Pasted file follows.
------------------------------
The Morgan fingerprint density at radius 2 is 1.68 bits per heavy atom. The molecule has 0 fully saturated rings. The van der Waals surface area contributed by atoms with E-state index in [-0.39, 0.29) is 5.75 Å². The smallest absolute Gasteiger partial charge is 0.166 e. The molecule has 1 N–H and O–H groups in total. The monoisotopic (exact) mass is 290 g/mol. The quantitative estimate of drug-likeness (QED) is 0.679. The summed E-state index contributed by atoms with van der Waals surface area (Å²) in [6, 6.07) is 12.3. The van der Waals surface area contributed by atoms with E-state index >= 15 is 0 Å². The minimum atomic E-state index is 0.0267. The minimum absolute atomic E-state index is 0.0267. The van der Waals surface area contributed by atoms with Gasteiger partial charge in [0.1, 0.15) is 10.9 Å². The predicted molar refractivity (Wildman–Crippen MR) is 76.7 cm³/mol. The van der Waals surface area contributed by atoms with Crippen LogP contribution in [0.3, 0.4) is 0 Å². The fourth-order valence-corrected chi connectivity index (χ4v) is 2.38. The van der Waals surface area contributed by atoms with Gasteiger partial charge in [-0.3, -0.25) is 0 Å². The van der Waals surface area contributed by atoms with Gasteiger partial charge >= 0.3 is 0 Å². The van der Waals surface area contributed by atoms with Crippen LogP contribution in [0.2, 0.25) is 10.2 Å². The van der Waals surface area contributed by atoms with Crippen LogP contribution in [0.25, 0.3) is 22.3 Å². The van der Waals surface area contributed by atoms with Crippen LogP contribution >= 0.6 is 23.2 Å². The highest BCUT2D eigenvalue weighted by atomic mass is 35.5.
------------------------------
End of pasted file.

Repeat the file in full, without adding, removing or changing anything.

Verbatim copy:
The Morgan fingerprint density at radius 2 is 1.68 bits per heavy atom. The molecule has 0 fully saturated rings. The van der Waals surface area contributed by atoms with E-state index in [-0.39, 0.29) is 5.75 Å². The smallest absolute Gasteiger partial charge is 0.166 e. The molecule has 1 N–H and O–H groups in total. The monoisotopic (exact) mass is 290 g/mol. The quantitative estimate of drug-likeness (QED) is 0.679. The summed E-state index contributed by atoms with van der Waals surface area (Å²) in [6, 6.07) is 12.3. The van der Waals surface area contributed by atoms with E-state index >= 15 is 0 Å². The minimum atomic E-state index is 0.0267. The minimum absolute atomic E-state index is 0.0267. The van der Waals surface area contributed by atoms with Gasteiger partial charge in [0.1, 0.15) is 10.9 Å². The predicted molar refractivity (Wildman–Crippen MR) is 76.7 cm³/mol. The van der Waals surface area contributed by atoms with Crippen LogP contribution in [0.3, 0.4) is 0 Å². The fourth-order valence-corrected chi connectivity index (χ4v) is 2.38. The van der Waals surface area contributed by atoms with Gasteiger partial charge in [-0.3, -0.25) is 0 Å². The van der Waals surface area contributed by atoms with Gasteiger partial charge >= 0.3 is 0 Å². The van der Waals surface area contributed by atoms with Crippen LogP contribution in [0.2, 0.25) is 10.2 Å². The van der Waals surface area contributed by atoms with Crippen LogP contribution in [0.25, 0.3) is 22.3 Å². The van der Waals surface area contributed by atoms with Crippen LogP contribution >= 0.6 is 23.2 Å². The highest BCUT2D eigenvalue weighted by atomic mass is 35.5.